“The US wants us to protect their interests as a proxy, but Pakistan will protect its own interests,” said the Honorable Federal Minister for Foreign Affairs, Khawaja M. Asif, while briefing the press in Islamabad. Since taking office, his brave words have shaken the power corridors in the US and India. He is on a mission to restore Pakistan’s self-esteem in the global arena and make international powers recognize (and acknowledge) Pakistan’s sacrifices for world peace. However, a few hours later, addressing his own party’s convention, an act of lamentable embarrassment for the whole nation was witnessed in Sialkot when the same defender of Pakistan’s pride was attacked with black ink. Ironically, that black ink can now be seen painfully staining Pakistan’s pride.

Unfortunately, the past few days have seen more than one such incident. The Honorable Minister for Interior Affairs and three times elected Prime Minister have also been made victims of horrendous acts – both were thrown a shoe at. Perpetrators have so far hidden behind religious motivation. But there are some fundamental unanswered questions since the motivation at work here is stale. After all, only the Government cannot be blamed for the change in the Khatam-e-Nabooat Bill which included all political parties including PPP, PTI, JI, and JUI. The succession of these attacks begs to question the existence of an organized plan behind the curtains. Is it one last attempt at reviving religious fundamentalism in the last few months to make a blow at the popular vote bank? More importantly, have we seen the last of such attacks?

Furthermore, new precedents for political critique were set by opposition parties during the last five years. The use of abusive language and personal attacks so far have made insolent responses from the public commons, as social media connects more and more people. Opposition leaders have crossed all lows of mannerism. They have taught the public to pay no heed to morality and social etiquettes. All in all, such acts rarely achieve the real agenda, but their repercussions corrupt the social fabric. The critical question here is whether the opposition has made peace with this truth? Maybe after several such attempts at the PTI leadership, they have gone back to the drawing board to make the assessment.

It is about time, as a society, we ask ourselves whether we should be accepting of the rising intolerance and radicalization. To answer this question, we have to think retrospectively. Turning back a hundred years in history, in the backdrop of Khilafat Movement and the Montage-Chelmsford reforms, political leaders of the sub-continent, under the leadership of Gandhi, started a non-cooperation movement in February 1920 in high hopes of achieving “Swaraj” (Self Rule) by ousting the British rulers. It was a radical step and required the masses to “cease all relations of loyalties” with the British in all spheres of life. The movement played at the zenith of ideological clashes, one that in a façade of national unity would cause rifts in the building blocks of a society. Gandhi asked Muhammad Ali Jinnah for support.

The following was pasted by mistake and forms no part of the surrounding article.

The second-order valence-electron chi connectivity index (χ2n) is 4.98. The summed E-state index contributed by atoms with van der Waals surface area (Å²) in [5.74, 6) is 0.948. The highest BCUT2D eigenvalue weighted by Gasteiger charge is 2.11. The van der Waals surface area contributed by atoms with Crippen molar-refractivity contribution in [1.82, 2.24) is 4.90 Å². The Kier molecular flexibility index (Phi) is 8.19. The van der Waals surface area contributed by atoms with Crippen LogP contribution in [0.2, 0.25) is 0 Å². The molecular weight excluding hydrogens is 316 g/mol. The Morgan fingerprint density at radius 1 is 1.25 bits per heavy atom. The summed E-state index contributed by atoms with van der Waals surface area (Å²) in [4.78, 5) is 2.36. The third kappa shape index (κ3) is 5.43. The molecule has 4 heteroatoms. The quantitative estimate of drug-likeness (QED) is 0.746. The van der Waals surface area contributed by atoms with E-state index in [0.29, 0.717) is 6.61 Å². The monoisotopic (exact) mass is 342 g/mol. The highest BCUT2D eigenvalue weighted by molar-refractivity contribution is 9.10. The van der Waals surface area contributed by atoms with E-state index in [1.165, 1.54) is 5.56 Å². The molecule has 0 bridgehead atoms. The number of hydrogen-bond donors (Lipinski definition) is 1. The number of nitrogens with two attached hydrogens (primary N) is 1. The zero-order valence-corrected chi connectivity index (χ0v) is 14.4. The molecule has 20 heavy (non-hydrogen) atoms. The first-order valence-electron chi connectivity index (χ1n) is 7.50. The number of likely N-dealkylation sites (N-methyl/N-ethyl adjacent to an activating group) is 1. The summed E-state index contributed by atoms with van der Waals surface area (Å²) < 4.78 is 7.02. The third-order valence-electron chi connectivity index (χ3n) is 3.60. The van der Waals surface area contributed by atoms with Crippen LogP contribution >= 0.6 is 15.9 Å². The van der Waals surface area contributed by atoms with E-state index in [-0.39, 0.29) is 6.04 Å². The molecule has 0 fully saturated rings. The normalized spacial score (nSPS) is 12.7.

The founder of our nation, Quaid-e-Azam, however, refused to support such extremist ideologies classifying them as politically unwise weapons that would not destroy the British but would instead appeal only to the illiterate and the inexperienced youth of the country and have dire consequences. Quaid-e-Azam believed that (ethical?) radicalization was an affliction that could not be contained in one sphere of life and would spread in the human mind; hence he chose to fight Imperialism constitutionally. Gandhi eventually, after hundreds killed and thousands arrested, had to call the failed movement to a halt saying, “Swaraj stinks in my nostrils”. Reading the history pages today one can imagine that Quaid-e-Azam’s help remained insufficient in achieving Swaraj in 1920, but he remained principled on the stance, standing in his time, to lead his people honorably, hence endorsing dignity.

Today we face this ill with poor comprehension of the impending disasters resulting from the current course of substandard political integrity. Political ideologies are based on principles; one can have a difference of opinion on a particular stand, but this difference of opinion should have moral and ethical boundaries of operation. While these acts of pusillanimity were condemned in public a sense of opulent benevolence was missing. It felt as if the grin of satisfaction was concealed for the camera; hence social media painted a different picture. At this point, Maoist Self-Criticism - discarding selfish tendencies and aligning oneself with ideological goals - is needed in our society.

Needless to say that politicians alone cannot be held liable for such horrid shepherding, some shame falls on the media and media personnel for their role also. Opinions should be heard and respected, but opinion makers have important responsibilities. With tens of thousands of followers, media personnel and opinion makers have the ability to create strong influences in the minds of the people. Sadly, some of our opinion makers are infelicitous with their words. When prime time talk shows do little more than aggravate feelings of antagonism, resentment, and frustration, the masses will react in an uncontrolled manner. Jesus was once teaching at a temple when a woman, caught in the act of adultery, was brought to him. He was asked if the woman should be stoned as required by the Law of Moses. However, for the crowd, if he told them to set the woman free, they could claim he did not hold to the Law of Moses, but if he told them to stone her, they could claim he was not the Savior. To this Jesus replied that she should be stoned but only, “Let the one who is without sin cast the first stone.”


The author is a student of Politics and works with the Government on Research and Policy.